© 2014 Grace Baldwin

Fly Fishing in Belize: Supplies and Research


Orvis Saltwater Flies: http://www.orvis.com/saltwater-flies

Belize.com: Sport Fishing: http://www.belize.com/sport-fishing


During January I will be traveling to Belize to take a Biology course during which we will complete a 20 day field study. In our last location we will be at a beach where I am hoping to do some bone fishing.



In order to bone fish I will need a much larger fly rod then I am used to. My friend Tyler has a 9 weight stream light series LL Bean rod with matching real and floating line that he kindly is going to let me bring with me on my trip. Additionally I purchased 10 ft 10 lb Abrasion Resistant Nylon Knotless Tapered Leader from Orvis and a variety of saltwater flies to bring down with me (listed below).

Christmas Island Bonefish Orange Shallow
  • In most tropical flats, shrimp are an important part of the food chain. A sparse and colorful imitation of a coral shrimp, this Orange Christmas Island Bonefish fly is tied with a weighted eye, to be fished from a flats boat when the water is a bit to deep to wade. Deep-42, Shallow-43. Size: 4, 6, 8.
Cowen’s Bonefish Scampi
  • A very good Charlie type bonefish fly, tied by Henry Cowen. Henry is responsible for some great patterns in a number of fisheries and this one is one of his best. The secret of this fly is the pink in the wing. In sizes: 6, 8.

Crazy Charlie

  • This is the grandfather of bonefish flies and of all the designs that ride hook up with a wing covering the hook point. Chances are, if your guide asks what you have tied on and it’s not a Charlie, he’ll bite it off and tie on a Charlie or some form thereof. Don’t go bonefishing without a box of Charlies. In white, yellow, tan, pink.
    Flies available in sizes: 4, 6, 8.
  • Shallow: Plastic bead eyes, slowest sink rate.
  • Tailing: Metal bead chain eyes, medium sink rate.
  • Deep: Non toxic metal dumbbell eyes, fast sink rate.
Grand Slam Crab
  • Excellent saltwater crab fly fishing pattern for permit or bonefish. Great for stripers on the flats as well. tan. Sizes: 4, 6.

Clouser Minow

  • The Clouser Minnow ranks with the Deceiver as the two most prolific and popular fly patterns in saltwater and warm water fishing. No box should be without a significant collection of Clouser flies in all colors and sizes. These two fly patterns should be the foundation patterns of any predator box. In black; sizes 6, 2. Length 2½”, 3″. chartreuse/white, chartreuse/yellow, red/white, olive/white, gray/white; sizes 6, 2, 2/0. Length 2½”, 3″, 4″.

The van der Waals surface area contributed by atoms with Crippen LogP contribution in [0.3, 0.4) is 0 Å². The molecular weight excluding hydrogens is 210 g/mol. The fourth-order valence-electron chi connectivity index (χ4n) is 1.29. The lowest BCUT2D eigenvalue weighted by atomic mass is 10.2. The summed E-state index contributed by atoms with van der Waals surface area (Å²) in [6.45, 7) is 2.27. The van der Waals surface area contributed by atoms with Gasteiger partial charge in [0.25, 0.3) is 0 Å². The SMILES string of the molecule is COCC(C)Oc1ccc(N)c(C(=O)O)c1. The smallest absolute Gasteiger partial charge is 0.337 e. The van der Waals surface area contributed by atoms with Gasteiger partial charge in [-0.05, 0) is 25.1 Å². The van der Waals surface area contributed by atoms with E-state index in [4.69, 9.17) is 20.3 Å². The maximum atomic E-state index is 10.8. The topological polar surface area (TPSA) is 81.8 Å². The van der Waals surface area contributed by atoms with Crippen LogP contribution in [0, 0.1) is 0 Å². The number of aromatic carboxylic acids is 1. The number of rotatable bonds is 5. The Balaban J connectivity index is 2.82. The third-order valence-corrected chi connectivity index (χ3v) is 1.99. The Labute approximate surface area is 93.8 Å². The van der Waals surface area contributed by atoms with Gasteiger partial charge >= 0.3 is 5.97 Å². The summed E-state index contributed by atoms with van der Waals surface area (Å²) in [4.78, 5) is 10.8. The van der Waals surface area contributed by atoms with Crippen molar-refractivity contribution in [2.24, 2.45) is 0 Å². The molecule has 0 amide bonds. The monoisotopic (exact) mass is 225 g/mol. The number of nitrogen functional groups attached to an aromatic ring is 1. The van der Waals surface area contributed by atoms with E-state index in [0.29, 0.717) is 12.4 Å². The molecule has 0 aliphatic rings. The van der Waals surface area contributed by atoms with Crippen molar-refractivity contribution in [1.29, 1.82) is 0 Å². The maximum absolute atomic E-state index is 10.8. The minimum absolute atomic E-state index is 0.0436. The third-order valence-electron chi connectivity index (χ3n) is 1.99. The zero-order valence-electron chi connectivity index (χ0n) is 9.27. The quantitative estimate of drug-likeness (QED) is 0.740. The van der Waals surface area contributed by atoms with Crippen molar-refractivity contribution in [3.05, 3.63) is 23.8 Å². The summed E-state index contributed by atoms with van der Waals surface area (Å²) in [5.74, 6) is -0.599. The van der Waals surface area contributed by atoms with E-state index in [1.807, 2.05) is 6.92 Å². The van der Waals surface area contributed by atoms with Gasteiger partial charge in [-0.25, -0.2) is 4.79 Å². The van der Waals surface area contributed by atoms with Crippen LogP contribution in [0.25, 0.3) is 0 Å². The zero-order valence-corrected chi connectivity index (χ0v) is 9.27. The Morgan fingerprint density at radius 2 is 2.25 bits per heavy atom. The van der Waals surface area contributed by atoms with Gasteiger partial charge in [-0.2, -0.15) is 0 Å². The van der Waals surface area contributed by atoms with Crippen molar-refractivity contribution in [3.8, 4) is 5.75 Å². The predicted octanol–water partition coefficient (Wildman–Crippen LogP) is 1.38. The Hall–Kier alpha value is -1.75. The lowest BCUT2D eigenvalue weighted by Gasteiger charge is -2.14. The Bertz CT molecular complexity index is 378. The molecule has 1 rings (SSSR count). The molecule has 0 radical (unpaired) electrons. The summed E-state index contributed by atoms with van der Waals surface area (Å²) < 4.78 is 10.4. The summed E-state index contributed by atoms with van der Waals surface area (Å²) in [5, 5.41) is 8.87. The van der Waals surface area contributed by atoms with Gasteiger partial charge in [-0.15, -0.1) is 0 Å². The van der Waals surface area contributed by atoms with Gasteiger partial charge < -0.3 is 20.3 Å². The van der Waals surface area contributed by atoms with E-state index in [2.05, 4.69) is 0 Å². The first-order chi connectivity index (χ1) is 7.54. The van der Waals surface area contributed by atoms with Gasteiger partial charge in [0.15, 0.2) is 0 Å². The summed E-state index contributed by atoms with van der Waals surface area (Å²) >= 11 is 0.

Predator Pounder
  • Originally designed as a Golden Dorado fly, this pattern will work for all toothy critters whether in salt or fresh water. Tied with a muddler head for sub-surface water disturbance, this is a great choice when fishing in murky water. Size 2/0.


The Christmas Island, Cowen’s Scampi, and Crazy Charlie are all specific to Bonefish while the Predator Pounder, Clouser Minnow, and Grand Slam Crab are more general salt water flies that the man at Orvis (who had gone fly fishing in Belize) said I could try to use to catch other fish that may be down there.

Lastly, I also purchased a book titled “Fly Fishing for Bonefish” by Dick Brown which is one of the most recent books about Bonefishing. I am hoping to read the book within the next couple weeks and also plan to watch a bunch of Bonefishing videos. I am also planning to practice casting with the 9 weight rod since I have never cast with anything of that size and weight.


  1. Types of Fish: Due to the ecological diversity in Belize there are tons of amazing fish and lots of different fishing opportunities. Additionally, because these fish are saltwater and may originate or migrate from the open ocean they can get much bigger than any other fish I have caught or seen before.


Bonefish are the most prized fish in Belize and luckily are present in equal numbers throughout the year so there is really no preferable season for bonefishing. The bonefish in flats and lagoons tend to be larger and take flies more readily as opposed to bonefish in the ocean: good news for me as we will be by the shore and in flats during the last week.


Permit fishing tends to be the best in the fall. Belize has become the permit capital of the world and is a very popular fish for anglers. These fish also are found in flats and bars throughout the Reef and Atolls (ring shaped reef).


Tarpon fishing is more seasonal since Tarpon are migratory species. Tarpon fishing is best in April and May and then drops off in September or October. Since I am going in January the Tarpon fishing will not be its best. Tarpon are regarded as the ultimate saltwater fly fishing challenge. Tarpon inhabit the rivers, creeks, channels, and lagoons off Belize. Tarpon can range in size from 60-90 lbs to 100-150 lbs to a whopping 200 lbs!